Jan Alber and Frank Lauterbach. Jason Haslam and Julia M. Readers Forum.
English Studies in Canada Haslam, Jason. This issue celebrates the fortieth anniversary of the Northeast Modern Language Association. I edited the critical essay portion of the issue, consisting of four essays plus my introduction. Michael O'Driscoll and Mark Simpson.
Various pieces on higher education and research issues. Oxford UP.
- A Love Supreme: A Winston & Churchill Case?
- The best books by women of the 21st century.
- La Clonación y otros Cuentos (Spanish Edition)?
- A Digital Journal of Irish Studies?
- There are Little Kingdoms?
Modern Language Association Supplement 5. Canadian Review of American Studies Westport, CT: Greenwood, Canadian Journal of Irish Studies Margaretta Jolly. London: Fitzroy Dearborn, Some Thoughts. Essays on Canadian Writing 65 : Halifax: Desire Conference, August Presidential Inauguration Event.
NTE: Impact Ethics research team. Halifax, November Halifax, October Public Presentation on Star Trek Public Presentation. Media Interviews Interview, with Julia M. Information Morning. CBC Radio One.
The best books by women of the 21st century
Raj, Althia. Huffington Post Canada.
Discussion of Presidential Salaries and University Governance. Tamburri, Rosanna. Harris, Jennifer. Words in Place: English Waterloo. U of Waterloo.
Antihuman | Kevin Power | Page 2
Legge, Lois. Chronicle Herald 17 July G1- 2. Interview, Tarzan of the Apes. Murdoch, Andy. Dalhousie Magazine Installment aired 30 May Interviewed on Gothic literature and culture. English Dr.
- Critical Writing on Irish Children’s Literature since 2000;
- Grávida do playboy-Pedido de casamento (Desejo) (Portuguese Edition).
- Venice. An Historical Sketch of the Republic.
- Critical Writing on Irish Children’s Literature since 2000.
- On International Women’s Day, writers and critics pick the best works by women since 2000?
- Sex, Drugs and Blueberries.
- Napolitano dopo Napolitano (Italian Edition)?
Le Guin. Winner of University Gold Medal. And I had no unpublished work that was not devoted to this ubiquitous usurper of endless weeks on syllabi and numberless conference plenaries, British, Irish, and Modernist. I was unavoidably faced with the horrible truth: James Joyce had indeed eaten me. That struck me as the frozen limit, blatantly selfish and un-civic-minded, the final and official vitiation of my youthful commitment to expand rather than merely clog up the aperture of Irish literary studies.
She was and is not only the most celebrated living Irish woman author; she is also, arguably, the most celebrated living Irish novelist period. I am a recognized authority in Irish Studies, qualified to give plenary talks, because I have published two books in Irish Studies from academic presses. They are good books, I think, and I work hard on my talks and I know a lot of people, many of whom think I am friendly and smart, but the usual sine qua non for a plenary presenter is at least one book from an academic press.
Two such books, in most departments and in most fields, confer seniority.
One was published by a press that is not only nonacademic but is what I think of as a vanity press. To my surprise, the book was outstanding in terms of scholarship and literary critical analysis. I wondered briefly whether the author had lacked mentorship. With these scholars as interlocutors, I concluded, this author had lacked neither the support nor the mentorship of senior scholars in her field. If they had published monographs, the monographs were not from academic presses.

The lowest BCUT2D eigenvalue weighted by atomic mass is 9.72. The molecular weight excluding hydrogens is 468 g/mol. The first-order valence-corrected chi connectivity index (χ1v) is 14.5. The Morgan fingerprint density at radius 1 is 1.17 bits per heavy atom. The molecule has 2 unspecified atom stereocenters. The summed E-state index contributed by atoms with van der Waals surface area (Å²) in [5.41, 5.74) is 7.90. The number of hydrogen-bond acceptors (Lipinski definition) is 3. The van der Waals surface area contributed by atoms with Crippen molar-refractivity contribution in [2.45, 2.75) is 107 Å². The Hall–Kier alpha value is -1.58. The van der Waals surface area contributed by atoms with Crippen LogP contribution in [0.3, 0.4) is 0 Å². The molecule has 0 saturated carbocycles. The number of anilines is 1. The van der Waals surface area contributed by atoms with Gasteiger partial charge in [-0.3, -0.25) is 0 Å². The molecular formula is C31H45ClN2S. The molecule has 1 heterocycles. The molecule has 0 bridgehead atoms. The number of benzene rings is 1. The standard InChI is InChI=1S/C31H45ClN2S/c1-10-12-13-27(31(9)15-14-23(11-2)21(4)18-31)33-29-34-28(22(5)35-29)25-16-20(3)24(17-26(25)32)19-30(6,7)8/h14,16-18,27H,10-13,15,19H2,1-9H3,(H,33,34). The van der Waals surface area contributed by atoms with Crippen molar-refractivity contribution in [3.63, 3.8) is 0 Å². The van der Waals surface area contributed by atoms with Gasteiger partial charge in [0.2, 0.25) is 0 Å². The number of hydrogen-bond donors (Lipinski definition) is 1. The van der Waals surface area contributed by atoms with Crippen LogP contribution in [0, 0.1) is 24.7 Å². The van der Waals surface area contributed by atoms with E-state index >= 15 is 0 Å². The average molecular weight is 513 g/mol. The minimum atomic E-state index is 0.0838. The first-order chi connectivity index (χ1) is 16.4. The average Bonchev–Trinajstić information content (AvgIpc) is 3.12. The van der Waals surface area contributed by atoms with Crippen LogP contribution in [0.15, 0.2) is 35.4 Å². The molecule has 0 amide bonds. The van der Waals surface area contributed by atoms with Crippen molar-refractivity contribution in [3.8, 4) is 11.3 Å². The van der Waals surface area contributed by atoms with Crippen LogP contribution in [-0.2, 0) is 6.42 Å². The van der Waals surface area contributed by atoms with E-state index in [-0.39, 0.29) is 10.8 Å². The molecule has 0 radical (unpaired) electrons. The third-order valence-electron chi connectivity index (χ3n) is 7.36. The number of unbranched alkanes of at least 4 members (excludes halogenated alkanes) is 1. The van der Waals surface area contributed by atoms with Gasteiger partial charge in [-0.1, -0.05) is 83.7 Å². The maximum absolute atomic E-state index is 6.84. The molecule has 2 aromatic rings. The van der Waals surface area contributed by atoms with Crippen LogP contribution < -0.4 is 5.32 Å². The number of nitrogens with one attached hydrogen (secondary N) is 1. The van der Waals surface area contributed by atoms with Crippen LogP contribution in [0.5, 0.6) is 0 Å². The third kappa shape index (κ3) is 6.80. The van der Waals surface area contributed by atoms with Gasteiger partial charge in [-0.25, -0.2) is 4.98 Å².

Yet, no matter its quality or quantity, seldom does such work qualify a scholar to give plenary talks. Rather, I had let my output be guided by the currents that strongly skew research in Irish literary studies toward male authors. With increasing horror, I gave what advice and feedback I could as she continually revised and resubmitted one essay after another as the tenure clock ticked ever-louder.
Placing these articles either within or outside of Irish Studies proved astonishingly difficult because external readers for an array of journals—some undoubtedly women and some undoubtedly feminists—routinely found them insufficiently contributive. That one got my attention, because that struck me as an enormous thing to demand of a literary critical essay.
A Digital Journal of Irish Studies
An entirely new theoretical approach, or a new take on an existing theory? As it happened, my colleague did place her articles and was rightly tenured and promoted, but it was a close thing, and the whole process rattled my faith in a meritocracy I had previously seen as flawed but, ultimately, fair.
I had had a pluralistic model of peer review, assuming that if your work came before a hostile reader at one point, if it was good, it would find a more sympathetic reader next time. At that same time, my own research on Joyce, which was comparably ambitious in its theoretical, historical, cultural and political scope, was being gobbled up.
I was really shocked by the vastly different standards that were consistently applied to her work and to my own. My readers were happy that I was doing the same kind of interpretive work that Joyceans have been doing for generations; their most glowing praise was reserved for particularly ingenious interpretations of particular phrases or scenes.
Thereafter, my research skewed sharply toward male authors. And with how often presses and journals have called on me as though I were a specialist in the field, and how readily I have agreed to review such work as though I were qualified to do so. And, thus, also, with the extent to which my exciting career has benefited from my unconscious accommodation of and collusion with the systematic devaluation of women—in particular as authors—that remains observably operative in mainstream Irish Studies.